Why did you start blogging?

My web designer suggested it about a year ago and I thought it would be a great way to interact with clients and others with an interest in voice overs.

What’s been the time commitment required to blog? Do you plan on increasing it?

I should spend more time with it, but I do like to come up with different ideas to present on the blog. Most of my blogging deals with entries from voice over hopefuls who have questions about studio equipment, moving their career along and tips on getting started in the business. I started a new entry recently that had nothing to do with the business of voice over with the title, “What’s Your Perfect Weekend.” It has nothing to do with voice overs and I encourage readers to submit their “perfect weekend.”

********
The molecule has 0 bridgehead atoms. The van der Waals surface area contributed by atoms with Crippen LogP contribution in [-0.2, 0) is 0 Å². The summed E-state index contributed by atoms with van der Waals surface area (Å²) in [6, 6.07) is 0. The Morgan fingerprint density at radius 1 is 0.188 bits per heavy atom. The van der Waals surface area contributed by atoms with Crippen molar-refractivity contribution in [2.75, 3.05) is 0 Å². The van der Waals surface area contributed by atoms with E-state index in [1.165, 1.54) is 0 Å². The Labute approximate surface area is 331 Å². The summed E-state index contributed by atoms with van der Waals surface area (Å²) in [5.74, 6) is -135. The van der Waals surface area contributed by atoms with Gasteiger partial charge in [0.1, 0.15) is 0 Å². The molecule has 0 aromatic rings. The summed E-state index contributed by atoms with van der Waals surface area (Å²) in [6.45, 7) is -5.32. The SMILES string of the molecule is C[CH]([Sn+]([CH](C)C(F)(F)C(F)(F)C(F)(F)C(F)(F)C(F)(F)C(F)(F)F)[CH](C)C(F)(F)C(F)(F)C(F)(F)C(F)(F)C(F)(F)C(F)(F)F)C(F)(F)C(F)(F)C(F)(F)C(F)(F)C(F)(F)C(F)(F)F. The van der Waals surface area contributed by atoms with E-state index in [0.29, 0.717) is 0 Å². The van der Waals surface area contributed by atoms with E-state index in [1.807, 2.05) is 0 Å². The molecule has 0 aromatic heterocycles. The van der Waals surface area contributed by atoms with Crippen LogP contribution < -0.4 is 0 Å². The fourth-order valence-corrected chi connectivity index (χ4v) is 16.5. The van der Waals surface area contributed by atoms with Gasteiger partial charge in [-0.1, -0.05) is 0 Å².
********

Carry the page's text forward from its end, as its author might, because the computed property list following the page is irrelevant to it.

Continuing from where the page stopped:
Where does podcasting fit in for you? And where will it in the future?

I have a couple of video podcasts up on the blog. I’ve gotten the most response to these. People are fascinated to actually see what a voice over session is like. To produce the video podcast, I use my MacBookPro and built in iSight in the bezel of the screen, recording directly into iMovie for these little video tidbits. I take the audio from the studio itself rather than the microphone in the MacBookPro. It gives the effect of the “real” full fidelity sound of the session.

What’s the pay-off been for you of doing podcasts versus regular blog posts?

I guess it’s the difference between reading a magazine and watching a video. Sometimes a picture really is worth a thousand words.

So there you have it. Joe’s blogging is a way for him to give something back, to help voice over hopefuls break into the industry and hone their skills. Very cool! Good on ya, Joe!

In these troubled times of flogs (faux blogs) and disingenuity orchestrated by PR firms on behalf of their fat cat clients, bloggers like Joe are a breath of fresh air! They are the reason why I am still so enthusiastic about blogging.